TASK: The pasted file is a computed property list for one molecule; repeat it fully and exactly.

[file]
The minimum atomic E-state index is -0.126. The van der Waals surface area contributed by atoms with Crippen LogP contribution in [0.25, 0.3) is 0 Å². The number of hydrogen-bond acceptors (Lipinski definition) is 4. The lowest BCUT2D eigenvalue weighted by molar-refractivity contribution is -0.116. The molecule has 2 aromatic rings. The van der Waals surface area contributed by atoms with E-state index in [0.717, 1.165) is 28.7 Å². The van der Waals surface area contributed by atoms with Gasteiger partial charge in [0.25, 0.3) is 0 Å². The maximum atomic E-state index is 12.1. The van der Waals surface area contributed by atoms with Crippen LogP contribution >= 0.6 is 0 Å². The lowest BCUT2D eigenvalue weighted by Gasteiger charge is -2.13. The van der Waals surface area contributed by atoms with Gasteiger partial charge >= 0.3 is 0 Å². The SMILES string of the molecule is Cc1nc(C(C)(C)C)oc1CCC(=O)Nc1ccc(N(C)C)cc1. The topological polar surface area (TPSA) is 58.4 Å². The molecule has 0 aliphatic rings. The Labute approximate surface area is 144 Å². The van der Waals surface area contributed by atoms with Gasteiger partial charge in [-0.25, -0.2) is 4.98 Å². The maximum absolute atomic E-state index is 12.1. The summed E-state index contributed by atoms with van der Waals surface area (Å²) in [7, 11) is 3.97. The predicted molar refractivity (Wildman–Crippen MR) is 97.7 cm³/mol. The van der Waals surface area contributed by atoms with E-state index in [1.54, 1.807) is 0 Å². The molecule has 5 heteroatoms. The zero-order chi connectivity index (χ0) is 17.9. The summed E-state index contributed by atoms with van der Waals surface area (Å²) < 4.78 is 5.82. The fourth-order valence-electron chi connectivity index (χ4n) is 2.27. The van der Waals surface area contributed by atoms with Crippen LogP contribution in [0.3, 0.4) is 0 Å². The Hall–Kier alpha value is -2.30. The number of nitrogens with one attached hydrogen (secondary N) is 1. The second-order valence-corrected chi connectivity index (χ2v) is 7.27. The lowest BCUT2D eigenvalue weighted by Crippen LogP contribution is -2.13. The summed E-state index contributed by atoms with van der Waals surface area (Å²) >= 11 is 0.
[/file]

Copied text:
The minimum atomic E-state index is -0.126. The van der Waals surface area contributed by atoms with Crippen LogP contribution in [0.25, 0.3) is 0 Å². The number of hydrogen-bond acceptors (Lipinski definition) is 4. The lowest BCUT2D eigenvalue weighted by molar-refractivity contribution is -0.116. The molecule has 2 aromatic rings. The van der Waals surface area contributed by atoms with E-state index in [0.717, 1.165) is 28.7 Å². The van der Waals surface area contributed by atoms with Gasteiger partial charge in [0.25, 0.3) is 0 Å². The maximum atomic E-state index is 12.1. The van der Waals surface area contributed by atoms with Crippen LogP contribution >= 0.6 is 0 Å². The lowest BCUT2D eigenvalue weighted by Gasteiger charge is -2.13. The van der Waals surface area contributed by atoms with Gasteiger partial charge >= 0.3 is 0 Å². The SMILES string of the molecule is Cc1nc(C(C)(C)C)oc1CCC(=O)Nc1ccc(N(C)C)cc1. The topological polar surface area (TPSA) is 58.4 Å². The molecule has 0 aliphatic rings. The Labute approximate surface area is 144 Å². The van der Waals surface area contributed by atoms with Gasteiger partial charge in [-0.25, -0.2) is 4.98 Å². The maximum absolute atomic E-state index is 12.1. The summed E-state index contributed by atoms with van der Waals surface area (Å²) in [7, 11) is 3.97. The predicted molar refractivity (Wildman–Crippen MR) is 97.7 cm³/mol. The van der Waals surface area contributed by atoms with E-state index in [1.54, 1.807) is 0 Å². The molecule has 5 heteroatoms. The zero-order chi connectivity index (χ0) is 17.9. The summed E-state index contributed by atoms with van der Waals surface area (Å²) < 4.78 is 5.82. The fourth-order valence-electron chi connectivity index (χ4n) is 2.27. The van der Waals surface area contributed by atoms with Crippen LogP contribution in [0.3, 0.4) is 0 Å². The Hall–Kier alpha value is -2.30. The number of nitrogens with one attached hydrogen (secondary N) is 1. The second-order valence-corrected chi connectivity index (χ2v) is 7.27. The lowest BCUT2D eigenvalue weighted by Crippen LogP contribution is -2.13. The summed E-state index contributed by atoms with van der Waals surface area (Å²) >= 11 is 0.